Lebanon's film censors have banned the new horror movie, The Nun, from a cinema release. The censors claimed that the film was offensive to the Christian faith.
The Warner Bros production was awaiting a screening licence from the General Security's censorship committee ahead of an expected release on 6 September. However last Wednesday, the Catholic committee watched the movie and asked the General
Security to ban it in Lebanon for religious reasons.
It is unclear which scenes caused 'the offence', but some believe the ban may stem from the victimisation of nuns in the film.
According to the constitution, multi-religious Lebanon can impose censorship on local and international productions for a number of reasons. These include banning films for stirring religious and political sensitivities as well as those with
sexually explicit content.
Halloween is a 1978 USA horror by John Carpenter.
Starring Donald Pleasence, Jamie Lee Curtis and Tony Moran.
John Carpenter's Halloween has just been passed 15 uncut for strong threat, violence, nudity for 2018 cinema release.
It has always been uncut in the UK and US. It was 18 rated until 2018, when it was passed 15 for a cinema release.
The previous BBFC 18 rating has been widely questioned for some time now. It seems to compare with 15 rated horrors rather than 18 rated horrors, but perhaps the quality filmmaking makes it a bit more scary than if judged by the violence you
The film has not yet been submitted for reconsideration on video, so is still nominally 18 rated for 2018 home video releases.
Uncut and MPAA R rated in the US. There is also an Extended TV cut.
Rafiki is a 2018 Kenya / South Africa drama by Wanuri Kahiu.
Starring Patricia Amira, Muthoni Gathecha and Jimmy Gathu.
Banned by the Kenya Film Classification Board in April 2018. The KFCB claimed the film seeks to legitimize lesbian romance.
Rafiki, which means friend in Swahili, is adapted from the 2007 Caine Prize-winning short story, Jambula Tree, by Ugandan writer Monica Arac Nyeko. It follows two close friends, Kena and Ziki, who eventually fall in love despite their
families being on opposing sides of the political divide.
Wanuri Kahiu, the director of the banned film Rafiki is Suing Kenya's film censors to unblock the way for the film to qualify as contender for the Oscars. The suit demands that the local ban be lifted in time for her to submit the film to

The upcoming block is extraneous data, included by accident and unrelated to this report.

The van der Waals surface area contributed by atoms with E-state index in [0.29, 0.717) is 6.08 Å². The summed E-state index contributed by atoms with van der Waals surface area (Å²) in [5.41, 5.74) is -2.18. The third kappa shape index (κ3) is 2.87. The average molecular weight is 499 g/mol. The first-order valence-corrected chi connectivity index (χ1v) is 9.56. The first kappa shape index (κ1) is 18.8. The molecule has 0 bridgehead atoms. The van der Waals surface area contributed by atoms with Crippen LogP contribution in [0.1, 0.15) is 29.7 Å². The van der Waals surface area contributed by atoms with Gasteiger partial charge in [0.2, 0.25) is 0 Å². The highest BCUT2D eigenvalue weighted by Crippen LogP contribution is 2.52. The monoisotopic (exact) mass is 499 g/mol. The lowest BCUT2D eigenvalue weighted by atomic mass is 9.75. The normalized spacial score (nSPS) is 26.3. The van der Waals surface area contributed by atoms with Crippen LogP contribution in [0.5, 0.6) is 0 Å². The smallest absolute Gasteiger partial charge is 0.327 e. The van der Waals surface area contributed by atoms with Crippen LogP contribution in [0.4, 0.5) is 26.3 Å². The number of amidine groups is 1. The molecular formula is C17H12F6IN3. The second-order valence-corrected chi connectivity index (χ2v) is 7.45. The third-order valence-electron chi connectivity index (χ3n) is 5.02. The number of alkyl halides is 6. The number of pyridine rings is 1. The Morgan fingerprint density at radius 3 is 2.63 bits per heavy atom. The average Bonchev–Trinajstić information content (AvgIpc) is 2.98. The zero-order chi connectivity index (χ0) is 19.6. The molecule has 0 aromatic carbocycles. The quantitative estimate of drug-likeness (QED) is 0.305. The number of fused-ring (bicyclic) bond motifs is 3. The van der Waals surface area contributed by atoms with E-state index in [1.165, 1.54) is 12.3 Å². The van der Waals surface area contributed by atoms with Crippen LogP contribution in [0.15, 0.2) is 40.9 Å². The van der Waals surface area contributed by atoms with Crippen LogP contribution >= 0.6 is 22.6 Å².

be considered for an Oscar. It's also pushing to change the law that has been used to ban popular films like The Wolf of Wall Street.
For Rafiki to be eligible for a Best Foreign Language award, it needs to be shown in Kenya before September 30, The Hollywood Reporter adds . If the selection committee is given permission to screen the film to submit it to the Academy, Rafiki
could be the first Kenyan film to be nominated in that category
Wanuri Kahiu's Rafiki has received its due praise on the film festival circuit since her film was selected to make its world premiere at Cannes earlier this year-- making it the first Kenyan feature film to do so. However, the Kenya Film
Classification Board banned the film, claiming that it seeks to legitimize lesbian romance.
Jungle Love is a 2012 Philippines drama by Sherad Anthony Sanchez.
Starring Gloria Morales, Mei Bastes and Martin Riffer.
A jungle in an undisclosed Philippine location hosts a middle-aged woman who runs off with a baby, two juveniles lost in sexual games, military cadets leisurely wandering about and a guide with an obscure presence. All consumed with the game of
their own lives until the jungle comes to play.
The film won an Honorable Mention (Feature Film), at the Porn Film Festival Berlin 2013.
Shadows of Fiendish Ancestress and Occasionally Parajanov on Durian Cialis is a 2017 Singapore / Japan / Philippines romance by Tze Chuan Chew.
Starring Raissa Ai, Karla MC Bautista and Paolo Dumlao.
With reference to native historical texts and the mythological and religious depiction of the Holy Whore, Chew constructs a mythology of a hermaphrodite who comes to town to impart a wisdom that proves to be too carnal and untimely. Years in the
making and strung together with documentary-like footage of orgiastic happenings, punctuated with moments of refrain into randomness, the film soon escalates into a schizophrenic psychedelia of multicultural and polymorphous sexuality.
Two films that were set to be showcased at a film festival in Grays have been banned by Thurrock Council.
The Thurrock International Celebration of Film runs from September 6th to 9th at the Thameside Theatre in Grays
The organisers were stunned to hear that council has refused them permission to screen two of the planned films. One of the festival organisers, Hi Ching, explained what has happened. He said: T